Joined: Mar. 2005
Is there some difference that makes the transitional forms more resistant to fossilization than their non-transitional counterparts?
One problem with trying to answer that is that there is no sharp dividing line between "transitional" and "non-transitional". A species is "transitional" if it (or a close relative) produces descendants significantly different than itself; that isn't even a property of the species itself at the time of fossilization, it's a historical occurance afterward.
|oldmanintheskydidntdoit, posted 9/23/07 3:12 AM |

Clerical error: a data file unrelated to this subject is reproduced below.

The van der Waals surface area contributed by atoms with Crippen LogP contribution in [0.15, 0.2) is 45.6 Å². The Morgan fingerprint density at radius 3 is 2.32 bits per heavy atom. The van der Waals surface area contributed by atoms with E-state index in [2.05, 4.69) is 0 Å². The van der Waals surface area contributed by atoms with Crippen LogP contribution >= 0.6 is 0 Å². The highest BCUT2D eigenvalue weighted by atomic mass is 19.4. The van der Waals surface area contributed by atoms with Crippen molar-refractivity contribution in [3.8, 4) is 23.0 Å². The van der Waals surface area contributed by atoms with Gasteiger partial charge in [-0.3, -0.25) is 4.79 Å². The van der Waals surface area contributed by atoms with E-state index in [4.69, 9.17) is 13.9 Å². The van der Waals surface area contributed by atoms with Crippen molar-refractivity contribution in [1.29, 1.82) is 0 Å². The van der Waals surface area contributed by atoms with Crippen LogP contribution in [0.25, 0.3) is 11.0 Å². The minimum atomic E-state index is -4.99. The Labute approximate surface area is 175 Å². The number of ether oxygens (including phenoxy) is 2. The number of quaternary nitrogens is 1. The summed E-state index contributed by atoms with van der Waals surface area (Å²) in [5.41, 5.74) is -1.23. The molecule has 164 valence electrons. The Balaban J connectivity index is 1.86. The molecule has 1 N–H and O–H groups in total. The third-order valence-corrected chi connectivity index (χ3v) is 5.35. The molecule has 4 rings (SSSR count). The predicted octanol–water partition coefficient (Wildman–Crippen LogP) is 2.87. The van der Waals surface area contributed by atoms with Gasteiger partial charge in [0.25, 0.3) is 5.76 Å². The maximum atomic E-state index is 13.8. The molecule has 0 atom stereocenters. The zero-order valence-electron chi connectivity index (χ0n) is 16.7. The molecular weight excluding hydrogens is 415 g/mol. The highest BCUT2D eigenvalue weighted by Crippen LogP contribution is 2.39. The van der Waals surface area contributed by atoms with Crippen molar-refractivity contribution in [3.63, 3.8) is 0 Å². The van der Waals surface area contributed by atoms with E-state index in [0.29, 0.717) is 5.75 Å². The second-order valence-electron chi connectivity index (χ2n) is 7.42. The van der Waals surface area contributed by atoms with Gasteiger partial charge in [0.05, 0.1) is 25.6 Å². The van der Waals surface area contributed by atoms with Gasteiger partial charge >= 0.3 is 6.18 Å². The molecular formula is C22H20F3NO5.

Just to get a feel for your position, if we say that 100% is every living creature that ever existed then what % would you say are represented in the fossil record?
I.E what % of all living creatures fossilize?
I recall reading a few years ago that the number of fossil finds that had been studied was around 250 to 500 million. Since quite a few species have multiple finds, the number of species represented would be a good bit less than that.
I wonder how many species have lived in the last 500 million years - would that be more or less than 500 million?